Amid reports of negligence and poor management, Romania’s Prime Minister Ludovic Orban has fired the head of the institute tasked with investigating crimes committed by the communist regime which collapsed 30 years ago.
Orban dismissed Radu Preda, an Orthodox priest and theologian, who has run the Institute for Investigating the Crimes of Communism since 2014.
The move came after a government audit and a journalistic investigation that alleged Preda had a sloppy and negligent approach to his job, and disputes with the institute’s staff.
Preda, 47, played down the criticism, such as he spent very little time at the institute, saying he didn’t need to be in the office to be efficient.
He called his firing “not only illegal, but immoral,” in a post on Facebook. He said he was intending to quit his position before his dismissal, to take up a post as priest in the German city of Munich.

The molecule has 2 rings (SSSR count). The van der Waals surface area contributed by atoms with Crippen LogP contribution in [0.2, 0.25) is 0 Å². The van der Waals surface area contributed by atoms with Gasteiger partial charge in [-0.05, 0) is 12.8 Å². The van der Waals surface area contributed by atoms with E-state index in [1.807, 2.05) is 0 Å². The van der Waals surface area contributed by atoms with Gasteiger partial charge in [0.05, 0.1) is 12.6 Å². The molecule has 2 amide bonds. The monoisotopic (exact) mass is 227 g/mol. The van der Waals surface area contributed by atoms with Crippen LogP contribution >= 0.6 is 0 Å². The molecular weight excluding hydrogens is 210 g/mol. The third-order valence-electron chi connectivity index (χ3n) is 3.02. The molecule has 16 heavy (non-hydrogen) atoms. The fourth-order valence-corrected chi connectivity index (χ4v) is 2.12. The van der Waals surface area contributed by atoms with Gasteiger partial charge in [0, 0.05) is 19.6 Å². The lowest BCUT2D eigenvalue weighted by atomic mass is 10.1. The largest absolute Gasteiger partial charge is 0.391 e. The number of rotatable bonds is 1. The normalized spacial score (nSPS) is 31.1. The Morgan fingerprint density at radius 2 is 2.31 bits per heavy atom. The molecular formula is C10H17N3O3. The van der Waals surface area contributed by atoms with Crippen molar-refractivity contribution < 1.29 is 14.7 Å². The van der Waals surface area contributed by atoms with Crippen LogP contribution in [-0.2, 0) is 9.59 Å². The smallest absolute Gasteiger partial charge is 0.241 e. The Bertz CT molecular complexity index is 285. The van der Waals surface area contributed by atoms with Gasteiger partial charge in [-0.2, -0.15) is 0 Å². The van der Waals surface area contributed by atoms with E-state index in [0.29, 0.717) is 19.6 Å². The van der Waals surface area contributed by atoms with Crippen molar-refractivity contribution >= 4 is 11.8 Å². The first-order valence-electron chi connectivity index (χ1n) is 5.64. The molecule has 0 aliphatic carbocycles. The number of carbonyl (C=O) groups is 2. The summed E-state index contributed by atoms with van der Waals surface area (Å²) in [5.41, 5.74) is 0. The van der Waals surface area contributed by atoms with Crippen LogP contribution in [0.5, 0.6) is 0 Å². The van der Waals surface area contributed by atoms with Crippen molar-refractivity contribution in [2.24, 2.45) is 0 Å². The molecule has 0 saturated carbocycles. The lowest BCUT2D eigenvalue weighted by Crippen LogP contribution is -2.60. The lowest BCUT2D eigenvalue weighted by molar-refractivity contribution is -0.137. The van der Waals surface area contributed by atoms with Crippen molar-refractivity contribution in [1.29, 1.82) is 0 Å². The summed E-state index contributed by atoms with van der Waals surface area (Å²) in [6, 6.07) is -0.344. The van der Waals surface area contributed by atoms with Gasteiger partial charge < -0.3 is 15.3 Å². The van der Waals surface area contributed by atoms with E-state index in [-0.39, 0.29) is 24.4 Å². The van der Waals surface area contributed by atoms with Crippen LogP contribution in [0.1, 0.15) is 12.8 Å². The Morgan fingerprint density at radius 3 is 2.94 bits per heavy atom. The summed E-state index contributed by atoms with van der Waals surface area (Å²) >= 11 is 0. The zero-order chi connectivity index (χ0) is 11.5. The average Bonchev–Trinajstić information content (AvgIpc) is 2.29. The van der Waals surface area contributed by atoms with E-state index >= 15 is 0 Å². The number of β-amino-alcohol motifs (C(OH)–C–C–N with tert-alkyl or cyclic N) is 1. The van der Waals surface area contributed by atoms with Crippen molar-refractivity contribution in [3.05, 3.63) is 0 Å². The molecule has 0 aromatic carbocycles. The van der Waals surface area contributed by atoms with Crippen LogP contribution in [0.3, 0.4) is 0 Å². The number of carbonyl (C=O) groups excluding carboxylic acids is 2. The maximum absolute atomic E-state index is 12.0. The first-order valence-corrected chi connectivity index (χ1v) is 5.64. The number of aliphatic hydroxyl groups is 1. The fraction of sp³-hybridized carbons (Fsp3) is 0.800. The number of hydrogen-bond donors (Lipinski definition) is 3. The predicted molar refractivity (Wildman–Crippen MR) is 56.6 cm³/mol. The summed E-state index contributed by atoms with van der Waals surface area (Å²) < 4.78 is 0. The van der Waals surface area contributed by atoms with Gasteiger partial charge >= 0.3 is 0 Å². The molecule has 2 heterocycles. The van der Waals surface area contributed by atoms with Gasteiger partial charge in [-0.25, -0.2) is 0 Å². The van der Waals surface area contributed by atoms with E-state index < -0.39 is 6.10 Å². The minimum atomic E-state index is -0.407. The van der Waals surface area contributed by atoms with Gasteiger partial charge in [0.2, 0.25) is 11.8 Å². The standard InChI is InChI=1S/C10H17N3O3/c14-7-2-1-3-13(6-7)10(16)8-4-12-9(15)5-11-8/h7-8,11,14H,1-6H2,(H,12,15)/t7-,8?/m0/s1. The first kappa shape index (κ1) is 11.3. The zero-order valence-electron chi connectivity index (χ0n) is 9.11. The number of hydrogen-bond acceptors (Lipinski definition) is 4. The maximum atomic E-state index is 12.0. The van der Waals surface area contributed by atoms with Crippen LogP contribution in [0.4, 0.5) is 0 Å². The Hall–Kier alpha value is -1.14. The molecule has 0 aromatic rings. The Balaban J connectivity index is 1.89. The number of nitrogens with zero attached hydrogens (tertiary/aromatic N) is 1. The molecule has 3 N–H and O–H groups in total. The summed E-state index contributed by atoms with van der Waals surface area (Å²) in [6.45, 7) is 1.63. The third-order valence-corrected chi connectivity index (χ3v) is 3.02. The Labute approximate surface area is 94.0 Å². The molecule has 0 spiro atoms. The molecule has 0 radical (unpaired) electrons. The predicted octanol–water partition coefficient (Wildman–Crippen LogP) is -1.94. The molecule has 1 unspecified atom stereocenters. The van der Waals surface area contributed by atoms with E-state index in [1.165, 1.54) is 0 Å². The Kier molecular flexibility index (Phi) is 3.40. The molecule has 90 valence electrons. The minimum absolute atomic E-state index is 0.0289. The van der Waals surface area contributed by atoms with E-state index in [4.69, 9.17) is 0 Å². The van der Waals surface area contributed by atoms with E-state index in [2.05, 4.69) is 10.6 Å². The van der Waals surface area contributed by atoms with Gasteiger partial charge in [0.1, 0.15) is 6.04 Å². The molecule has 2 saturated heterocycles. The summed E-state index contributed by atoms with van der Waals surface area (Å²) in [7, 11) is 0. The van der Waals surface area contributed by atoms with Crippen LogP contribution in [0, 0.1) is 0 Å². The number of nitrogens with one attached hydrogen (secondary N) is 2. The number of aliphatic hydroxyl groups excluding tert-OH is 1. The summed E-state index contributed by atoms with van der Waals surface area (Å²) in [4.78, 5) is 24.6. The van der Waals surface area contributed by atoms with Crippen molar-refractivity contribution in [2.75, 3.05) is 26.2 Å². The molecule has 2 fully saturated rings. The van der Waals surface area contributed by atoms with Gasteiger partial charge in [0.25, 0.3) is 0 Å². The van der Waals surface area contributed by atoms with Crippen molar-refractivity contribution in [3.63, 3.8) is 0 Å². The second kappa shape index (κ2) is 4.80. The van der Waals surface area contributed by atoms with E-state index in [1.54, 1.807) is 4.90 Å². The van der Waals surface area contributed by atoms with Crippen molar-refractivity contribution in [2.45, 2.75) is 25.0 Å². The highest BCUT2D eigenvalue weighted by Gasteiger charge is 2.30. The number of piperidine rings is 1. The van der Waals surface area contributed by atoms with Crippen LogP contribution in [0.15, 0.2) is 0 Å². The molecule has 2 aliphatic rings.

The institute which was set up in 2005 by former Prime Minister Calin Popescu Tariceanu received national and international acclaim under its former director Andrei Muraru, who is currently an adviser to President Klaus Iohannis.
Muraru, a historian, initiated investigations into some 35 former prison guards, dubbed “torturers” by the Romanian media, including the notorious Alexandru Visinescu and Ion Ficior, the first officials from the early years of communism to go on trial in Romania.
They became national symbols of the Communist era’s brutality against its own people, most of whom who had simply fallen afoul of the regime. They both died in jail.
Romania had about 500,000 political prisoners under the Communist regime that was in power from 1947 until 1989, about one-fifth of whom died while in detention, according to historians.